possible in species with stigma-height dimorphism where In accord with Lloyd and Webb’s (1992a, b) model of anthers are closer together at the mouth of the narrow the evolution of distyly we propose that distyly in N. floral tube and packing constraints may restrict opportu- albimarginatus is derived from an ancestral condition in- nities for divergence in anther position (Barrett, Lloyd, volving stigma-height dimorphism. First, on functional and Arroyo, 1996). Deep coronas also occur elsewhere grounds it would be difficult to imagine the selective in Narcissus in the predominantly bee-pollinated sections Bulbocodium and Pseudonarcissus, but species in these lution and maintenance of stigma-height dimorphism in Narcissus: sections are uniformly monomorphic for style length.
I. Floral variation and style-morph ratios. Heredity, In press.
Why then has heterostyly not developed in these groups? ———, ———, AND ———. 2000b. Evolution and maintenance of stigma-height dimorphism in Narcissus: II. Fitness comparisons be- We suggest it is the combination of a deep corona and a tween style morphs. Heredity, In press.
long floral tube (absent from sections Bulbocodium and BARRETT, S. C. H. [ED.]. 1992. Evolution and function of heterostyly.
Pseudonarcissus) that is necessary for the evolution of heterostyly in Narcissus. These traits function to provide ———, W. W. COLE, J. ARROYO, M. B. CRUZAN, AND D. G. LLOYD.
more precise pollinator positioning and likely enable an- 1997. Sexual polymorphisms in Narcissus triandrus (Amaryllida-ceae): is this species tristylous? Heredity 78: 135–145.
ther height divergence and the segregated pollen transfer ———, L. K. JESSON, AND A. M. BAKER. 2000. Evolution of stylar required for the origin and maintenance of the polymor- polymorphisms in plants. Annals of Botany, In press.
———, D. G. LLOYD, AND J. ARROYO. 1996. Stylar polymorphisms Because of its polyphyletic origins there is consider- and the evolution of heterostyly in Narcissus (Amaryllidaceae). In able variation in the heterostylous syndrome among an- D. G. Lloyd and S. C. H. Barrett [eds.], Floral biology: studies onfloral evolution in animal-pollinated plants, 339–376. Chapman and giosperm families and this has led to differing opinions on how best to define the polymorphism (reviewed in CHARLESWORTH, D., AND B. CHARLESWORTH. 1979. A model for the Barrett, 1992). We believe that a morphological definition evolution of distyly. American Naturalist 114: 467–498.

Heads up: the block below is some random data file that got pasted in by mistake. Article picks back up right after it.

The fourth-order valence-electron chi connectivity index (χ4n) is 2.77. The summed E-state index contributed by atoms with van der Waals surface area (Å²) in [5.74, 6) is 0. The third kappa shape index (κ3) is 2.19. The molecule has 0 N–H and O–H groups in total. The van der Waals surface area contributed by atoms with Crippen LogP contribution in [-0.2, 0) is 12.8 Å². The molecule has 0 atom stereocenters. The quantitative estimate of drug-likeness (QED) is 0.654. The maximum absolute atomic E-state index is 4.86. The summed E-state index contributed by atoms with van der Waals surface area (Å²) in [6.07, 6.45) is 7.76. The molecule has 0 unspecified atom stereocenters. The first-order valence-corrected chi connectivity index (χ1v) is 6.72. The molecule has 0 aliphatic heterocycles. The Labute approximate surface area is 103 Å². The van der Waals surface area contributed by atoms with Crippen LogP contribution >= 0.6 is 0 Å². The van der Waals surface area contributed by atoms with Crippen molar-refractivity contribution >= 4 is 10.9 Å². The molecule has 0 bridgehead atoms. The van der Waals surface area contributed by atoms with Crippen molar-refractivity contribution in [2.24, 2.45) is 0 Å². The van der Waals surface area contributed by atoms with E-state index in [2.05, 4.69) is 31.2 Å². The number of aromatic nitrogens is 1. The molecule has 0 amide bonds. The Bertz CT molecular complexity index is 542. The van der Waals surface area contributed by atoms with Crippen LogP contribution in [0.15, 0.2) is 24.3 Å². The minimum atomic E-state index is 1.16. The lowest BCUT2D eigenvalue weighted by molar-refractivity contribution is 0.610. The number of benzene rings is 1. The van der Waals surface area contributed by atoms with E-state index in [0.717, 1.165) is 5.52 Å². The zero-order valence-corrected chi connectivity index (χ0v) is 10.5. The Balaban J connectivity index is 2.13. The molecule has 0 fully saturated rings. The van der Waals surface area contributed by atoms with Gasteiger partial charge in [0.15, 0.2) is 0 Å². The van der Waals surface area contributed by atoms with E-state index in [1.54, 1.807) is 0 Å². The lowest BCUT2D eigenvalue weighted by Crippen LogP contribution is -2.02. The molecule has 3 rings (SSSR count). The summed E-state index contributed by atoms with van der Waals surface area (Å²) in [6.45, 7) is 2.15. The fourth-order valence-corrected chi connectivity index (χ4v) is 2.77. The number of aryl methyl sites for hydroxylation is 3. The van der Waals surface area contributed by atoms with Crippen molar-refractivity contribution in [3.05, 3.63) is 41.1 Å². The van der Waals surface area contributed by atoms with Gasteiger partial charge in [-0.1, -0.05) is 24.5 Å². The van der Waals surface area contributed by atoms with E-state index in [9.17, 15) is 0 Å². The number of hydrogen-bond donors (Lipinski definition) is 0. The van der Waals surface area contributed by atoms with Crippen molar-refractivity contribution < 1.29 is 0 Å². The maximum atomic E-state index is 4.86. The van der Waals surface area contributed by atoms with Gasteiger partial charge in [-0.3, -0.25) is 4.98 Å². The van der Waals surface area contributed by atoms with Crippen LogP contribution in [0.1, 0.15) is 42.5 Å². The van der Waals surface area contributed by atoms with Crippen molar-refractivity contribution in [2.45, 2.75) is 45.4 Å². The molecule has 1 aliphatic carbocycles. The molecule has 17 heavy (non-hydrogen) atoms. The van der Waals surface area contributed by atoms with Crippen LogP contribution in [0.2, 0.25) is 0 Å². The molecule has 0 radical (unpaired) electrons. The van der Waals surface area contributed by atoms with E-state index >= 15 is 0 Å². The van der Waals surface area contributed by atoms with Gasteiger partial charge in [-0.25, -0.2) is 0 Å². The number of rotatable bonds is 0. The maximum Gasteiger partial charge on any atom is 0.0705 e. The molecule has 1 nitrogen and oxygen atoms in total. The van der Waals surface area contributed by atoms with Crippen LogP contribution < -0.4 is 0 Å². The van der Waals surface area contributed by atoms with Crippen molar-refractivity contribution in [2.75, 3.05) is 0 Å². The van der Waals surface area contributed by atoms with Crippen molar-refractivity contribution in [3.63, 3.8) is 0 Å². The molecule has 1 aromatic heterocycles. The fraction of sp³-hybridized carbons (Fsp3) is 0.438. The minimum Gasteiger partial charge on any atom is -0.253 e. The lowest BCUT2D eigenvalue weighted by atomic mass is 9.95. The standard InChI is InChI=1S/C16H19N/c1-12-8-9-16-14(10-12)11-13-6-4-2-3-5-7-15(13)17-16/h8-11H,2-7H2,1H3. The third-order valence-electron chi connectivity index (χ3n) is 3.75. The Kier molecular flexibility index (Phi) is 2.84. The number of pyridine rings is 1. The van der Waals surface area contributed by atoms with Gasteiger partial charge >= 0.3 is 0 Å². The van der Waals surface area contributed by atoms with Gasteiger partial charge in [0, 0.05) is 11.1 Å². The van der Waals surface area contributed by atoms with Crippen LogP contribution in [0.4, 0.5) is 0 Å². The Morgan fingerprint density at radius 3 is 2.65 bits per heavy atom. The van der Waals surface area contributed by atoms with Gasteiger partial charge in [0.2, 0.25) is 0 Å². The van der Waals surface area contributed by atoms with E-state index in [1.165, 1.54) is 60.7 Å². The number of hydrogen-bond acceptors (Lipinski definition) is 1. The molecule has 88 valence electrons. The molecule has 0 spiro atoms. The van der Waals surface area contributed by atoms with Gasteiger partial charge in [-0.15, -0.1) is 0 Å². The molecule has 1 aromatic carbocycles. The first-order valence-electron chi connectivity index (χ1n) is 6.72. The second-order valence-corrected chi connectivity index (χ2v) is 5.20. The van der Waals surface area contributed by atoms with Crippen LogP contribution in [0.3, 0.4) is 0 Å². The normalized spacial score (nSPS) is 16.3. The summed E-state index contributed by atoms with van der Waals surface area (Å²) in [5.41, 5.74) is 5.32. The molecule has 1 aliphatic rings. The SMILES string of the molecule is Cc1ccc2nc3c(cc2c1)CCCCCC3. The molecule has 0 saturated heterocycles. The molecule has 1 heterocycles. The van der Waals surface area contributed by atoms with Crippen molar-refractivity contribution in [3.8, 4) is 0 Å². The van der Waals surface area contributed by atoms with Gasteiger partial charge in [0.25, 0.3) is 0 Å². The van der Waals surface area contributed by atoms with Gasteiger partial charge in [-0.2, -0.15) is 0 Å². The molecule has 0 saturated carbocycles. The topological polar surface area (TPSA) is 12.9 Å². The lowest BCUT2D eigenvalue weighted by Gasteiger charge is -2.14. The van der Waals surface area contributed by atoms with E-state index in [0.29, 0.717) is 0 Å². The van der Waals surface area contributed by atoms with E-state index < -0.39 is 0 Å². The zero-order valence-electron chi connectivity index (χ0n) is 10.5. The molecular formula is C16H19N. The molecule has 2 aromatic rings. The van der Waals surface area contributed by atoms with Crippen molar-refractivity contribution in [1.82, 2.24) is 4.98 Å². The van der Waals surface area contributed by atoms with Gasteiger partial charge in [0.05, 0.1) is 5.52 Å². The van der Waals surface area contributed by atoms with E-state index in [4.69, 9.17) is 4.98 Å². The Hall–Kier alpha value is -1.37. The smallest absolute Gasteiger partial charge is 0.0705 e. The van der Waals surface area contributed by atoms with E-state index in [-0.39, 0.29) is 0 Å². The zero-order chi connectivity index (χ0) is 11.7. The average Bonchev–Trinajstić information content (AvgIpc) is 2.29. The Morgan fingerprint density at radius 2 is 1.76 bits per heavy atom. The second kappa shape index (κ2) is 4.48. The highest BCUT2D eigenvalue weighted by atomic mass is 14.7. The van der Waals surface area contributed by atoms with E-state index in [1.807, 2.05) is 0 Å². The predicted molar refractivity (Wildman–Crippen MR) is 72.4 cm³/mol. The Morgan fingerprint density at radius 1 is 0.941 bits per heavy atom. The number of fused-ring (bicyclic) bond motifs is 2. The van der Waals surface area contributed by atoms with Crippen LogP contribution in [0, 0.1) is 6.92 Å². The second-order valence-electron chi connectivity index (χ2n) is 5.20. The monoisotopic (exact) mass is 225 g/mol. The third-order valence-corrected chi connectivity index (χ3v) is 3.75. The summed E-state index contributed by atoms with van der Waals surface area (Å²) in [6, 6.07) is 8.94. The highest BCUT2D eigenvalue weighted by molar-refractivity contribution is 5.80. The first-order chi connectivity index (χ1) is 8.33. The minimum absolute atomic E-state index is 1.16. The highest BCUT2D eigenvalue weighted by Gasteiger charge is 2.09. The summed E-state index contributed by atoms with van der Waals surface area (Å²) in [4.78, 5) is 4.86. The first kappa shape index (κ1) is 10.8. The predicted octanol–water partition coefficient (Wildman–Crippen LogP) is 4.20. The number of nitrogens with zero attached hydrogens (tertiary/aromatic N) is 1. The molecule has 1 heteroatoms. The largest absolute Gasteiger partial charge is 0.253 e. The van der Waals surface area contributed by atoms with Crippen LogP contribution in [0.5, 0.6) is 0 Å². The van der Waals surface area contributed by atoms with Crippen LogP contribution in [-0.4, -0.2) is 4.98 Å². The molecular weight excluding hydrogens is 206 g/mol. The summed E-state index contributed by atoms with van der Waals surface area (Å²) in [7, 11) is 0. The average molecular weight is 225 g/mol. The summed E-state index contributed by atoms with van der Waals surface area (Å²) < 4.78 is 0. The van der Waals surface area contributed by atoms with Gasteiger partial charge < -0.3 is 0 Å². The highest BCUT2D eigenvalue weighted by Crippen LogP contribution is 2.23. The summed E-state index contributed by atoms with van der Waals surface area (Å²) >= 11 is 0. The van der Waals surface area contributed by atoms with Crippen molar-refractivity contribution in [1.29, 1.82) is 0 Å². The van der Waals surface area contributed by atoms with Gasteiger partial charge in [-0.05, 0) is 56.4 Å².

that concerns the relative positioning of sexual organs is DULBERGER, R. 1964. Flower dimorphism and self-incompatibility in the most useful perspective. In our opinion a population Narcissus tazetta L. Evolution 18: 361–363.
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tural adaptation that increases the proficiency of polli- ˜es sobre algumas especies de Nar- nator-mediated pollen transfer between plants.
cissus, encontrados em Portugal. Boletim da Sociedade Broteriana Lloyd and Webb (1992a, b) also emphasized functional criteria in their treatment of the evolution of heterostyly LOYD, D. G., AND C. J. WEBB. 1992a. The evolution of heterostyly.
In S. C. H. Barrett [ed.], Evolution and function of heterostyly, and proposed that distyly evolved from stigma-height di- 151–178. Springer-Verlag, Berlin, Germany.
morphism because of the influence of floral morphology ———, AND ———. 1992b. The selection of heterostyly. In S. C. H.
on pollen-transfer patterns. The occurrence of both stig- Barrett [ed.], Evolution and function of heterostyly, 179–208.
ma-height dimorphism and distyly in Narcissus provides KOHN, J. R., AND S. C. H. BARRETT. 1992. Experimental studies on the evidence in support of their model. This association is of functional significance of heterostyly. Evolution 46: 43–55.
particular significance because of the absence of diallelic RICHARDS, A. J. 1997. Plant breeding systems. Chapman and Hall, incompatibility in Narcissus (Dulberger, 1964; Sage et al., 1999; Baker, Thompson, and Barrett, 2000b). While ———. 1998. Lethal linkage and its role in the evolution of plant diallelic incompatibilty is generally a prerequisite for the breeding systems. In S. J. Owens and P. J. Rudall [eds.], Repro-ductive biology in systematics, conservation and economic botany, evolution of reciprocal herkogamy in some models for 71–83. Royal Botanic Gardens, Kew, Richmond, Surrey, UK.